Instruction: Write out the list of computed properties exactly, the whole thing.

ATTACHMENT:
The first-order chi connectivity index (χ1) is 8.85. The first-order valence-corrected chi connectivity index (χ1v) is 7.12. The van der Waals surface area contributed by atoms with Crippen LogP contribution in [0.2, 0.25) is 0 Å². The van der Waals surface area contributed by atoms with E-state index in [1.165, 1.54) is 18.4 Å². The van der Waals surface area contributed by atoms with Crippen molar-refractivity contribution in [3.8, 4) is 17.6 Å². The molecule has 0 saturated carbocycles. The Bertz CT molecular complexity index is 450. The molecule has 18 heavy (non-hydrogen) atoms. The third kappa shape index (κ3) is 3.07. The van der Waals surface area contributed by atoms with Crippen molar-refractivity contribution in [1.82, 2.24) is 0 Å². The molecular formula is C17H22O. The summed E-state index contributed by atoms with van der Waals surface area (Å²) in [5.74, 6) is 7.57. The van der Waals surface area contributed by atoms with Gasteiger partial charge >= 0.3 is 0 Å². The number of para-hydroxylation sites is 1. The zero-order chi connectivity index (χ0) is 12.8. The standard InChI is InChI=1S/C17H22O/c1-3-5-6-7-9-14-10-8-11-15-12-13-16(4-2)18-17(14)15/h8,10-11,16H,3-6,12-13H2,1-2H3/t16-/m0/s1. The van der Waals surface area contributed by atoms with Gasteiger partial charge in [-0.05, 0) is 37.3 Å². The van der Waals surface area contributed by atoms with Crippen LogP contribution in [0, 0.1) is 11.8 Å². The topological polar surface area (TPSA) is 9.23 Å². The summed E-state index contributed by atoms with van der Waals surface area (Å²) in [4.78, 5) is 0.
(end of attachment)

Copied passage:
The first-order chi connectivity index (χ1) is 8.85. The first-order valence-corrected chi connectivity index (χ1v) is 7.12. The van der Waals surface area contributed by atoms with Crippen LogP contribution in [0.2, 0.25) is 0 Å². The van der Waals surface area contributed by atoms with E-state index in [1.165, 1.54) is 18.4 Å². The van der Waals surface area contributed by atoms with Crippen molar-refractivity contribution in [3.8, 4) is 17.6 Å². The molecule has 0 saturated carbocycles. The Bertz CT molecular complexity index is 450. The molecule has 18 heavy (non-hydrogen) atoms. The third kappa shape index (κ3) is 3.07. The van der Waals surface area contributed by atoms with Crippen molar-refractivity contribution in [1.82, 2.24) is 0 Å². The molecular formula is C17H22O. The summed E-state index contributed by atoms with van der Waals surface area (Å²) in [5.74, 6) is 7.57. The van der Waals surface area contributed by atoms with Gasteiger partial charge >= 0.3 is 0 Å². The number of para-hydroxylation sites is 1. The zero-order chi connectivity index (χ0) is 12.8. The standard InChI is InChI=1S/C17H22O/c1-3-5-6-7-9-14-10-8-11-15-12-13-16(4-2)18-17(14)15/h8,10-11,16H,3-6,12-13H2,1-2H3/t16-/m0/s1. The van der Waals surface area contributed by atoms with Gasteiger partial charge in [-0.05, 0) is 37.3 Å². The van der Waals surface area contributed by atoms with Crippen LogP contribution in [0, 0.1) is 11.8 Å². The topological polar surface area (TPSA) is 9.23 Å². The summed E-state index contributed by atoms with van der Waals surface area (Å²) in [4.78, 5) is 0.